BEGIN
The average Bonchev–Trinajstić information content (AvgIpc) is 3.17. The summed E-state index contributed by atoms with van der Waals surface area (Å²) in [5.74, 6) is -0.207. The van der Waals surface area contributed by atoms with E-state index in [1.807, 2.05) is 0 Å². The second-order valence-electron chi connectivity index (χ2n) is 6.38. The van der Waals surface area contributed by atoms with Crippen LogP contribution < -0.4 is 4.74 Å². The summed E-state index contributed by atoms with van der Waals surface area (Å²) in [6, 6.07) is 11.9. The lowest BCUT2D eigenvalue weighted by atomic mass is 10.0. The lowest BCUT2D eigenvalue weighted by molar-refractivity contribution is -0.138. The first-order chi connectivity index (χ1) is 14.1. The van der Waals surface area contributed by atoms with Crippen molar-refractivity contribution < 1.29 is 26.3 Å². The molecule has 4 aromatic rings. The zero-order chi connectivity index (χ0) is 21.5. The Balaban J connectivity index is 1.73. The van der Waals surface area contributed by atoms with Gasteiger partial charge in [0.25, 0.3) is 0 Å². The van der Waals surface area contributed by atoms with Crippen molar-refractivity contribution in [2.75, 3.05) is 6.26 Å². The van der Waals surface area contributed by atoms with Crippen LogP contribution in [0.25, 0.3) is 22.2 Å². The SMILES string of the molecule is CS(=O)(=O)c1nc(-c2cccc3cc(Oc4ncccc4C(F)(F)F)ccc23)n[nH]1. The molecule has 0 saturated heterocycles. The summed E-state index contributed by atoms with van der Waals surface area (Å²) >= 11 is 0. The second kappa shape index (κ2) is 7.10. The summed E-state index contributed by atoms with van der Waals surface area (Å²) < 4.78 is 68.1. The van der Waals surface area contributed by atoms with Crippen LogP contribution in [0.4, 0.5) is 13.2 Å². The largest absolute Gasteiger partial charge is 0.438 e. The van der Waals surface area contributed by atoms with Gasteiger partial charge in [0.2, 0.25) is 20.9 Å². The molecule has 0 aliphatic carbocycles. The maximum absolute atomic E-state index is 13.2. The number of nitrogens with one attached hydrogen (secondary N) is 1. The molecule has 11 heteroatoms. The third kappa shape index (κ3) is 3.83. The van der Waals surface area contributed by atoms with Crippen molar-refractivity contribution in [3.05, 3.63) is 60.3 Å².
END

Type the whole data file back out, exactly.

The average Bonchev–Trinajstić information content (AvgIpc) is 3.17. The summed E-state index contributed by atoms with van der Waals surface area (Å²) in [5.74, 6) is -0.207. The van der Waals surface area contributed by atoms with E-state index in [1.807, 2.05) is 0 Å². The second-order valence-electron chi connectivity index (χ2n) is 6.38. The van der Waals surface area contributed by atoms with Crippen LogP contribution < -0.4 is 4.74 Å². The summed E-state index contributed by atoms with van der Waals surface area (Å²) in [6, 6.07) is 11.9. The lowest BCUT2D eigenvalue weighted by atomic mass is 10.0. The lowest BCUT2D eigenvalue weighted by molar-refractivity contribution is -0.138. The first-order chi connectivity index (χ1) is 14.1. The van der Waals surface area contributed by atoms with Crippen molar-refractivity contribution < 1.29 is 26.3 Å². The molecule has 4 aromatic rings. The zero-order chi connectivity index (χ0) is 21.5. The Balaban J connectivity index is 1.73. The van der Waals surface area contributed by atoms with Gasteiger partial charge in [0.25, 0.3) is 0 Å². The van der Waals surface area contributed by atoms with Crippen molar-refractivity contribution in [2.75, 3.05) is 6.26 Å². The van der Waals surface area contributed by atoms with Crippen LogP contribution in [0.25, 0.3) is 22.2 Å². The SMILES string of the molecule is CS(=O)(=O)c1nc(-c2cccc3cc(Oc4ncccc4C(F)(F)F)ccc23)n[nH]1. The molecule has 0 saturated heterocycles. The summed E-state index contributed by atoms with van der Waals surface area (Å²) >= 11 is 0. The second kappa shape index (κ2) is 7.10. The summed E-state index contributed by atoms with van der Waals surface area (Å²) < 4.78 is 68.1. The van der Waals surface area contributed by atoms with Crippen LogP contribution in [0.4, 0.5) is 13.2 Å². The largest absolute Gasteiger partial charge is 0.438 e. The van der Waals surface area contributed by atoms with Gasteiger partial charge in [0.2, 0.25) is 20.9 Å². The molecule has 0 aliphatic carbocycles. The maximum absolute atomic E-state index is 13.2. The number of nitrogens with one attached hydrogen (secondary N) is 1. The molecule has 11 heteroatoms. The third kappa shape index (κ3) is 3.83. The van der Waals surface area contributed by atoms with Crippen molar-refractivity contribution in [3.05, 3.63) is 60.3 Å².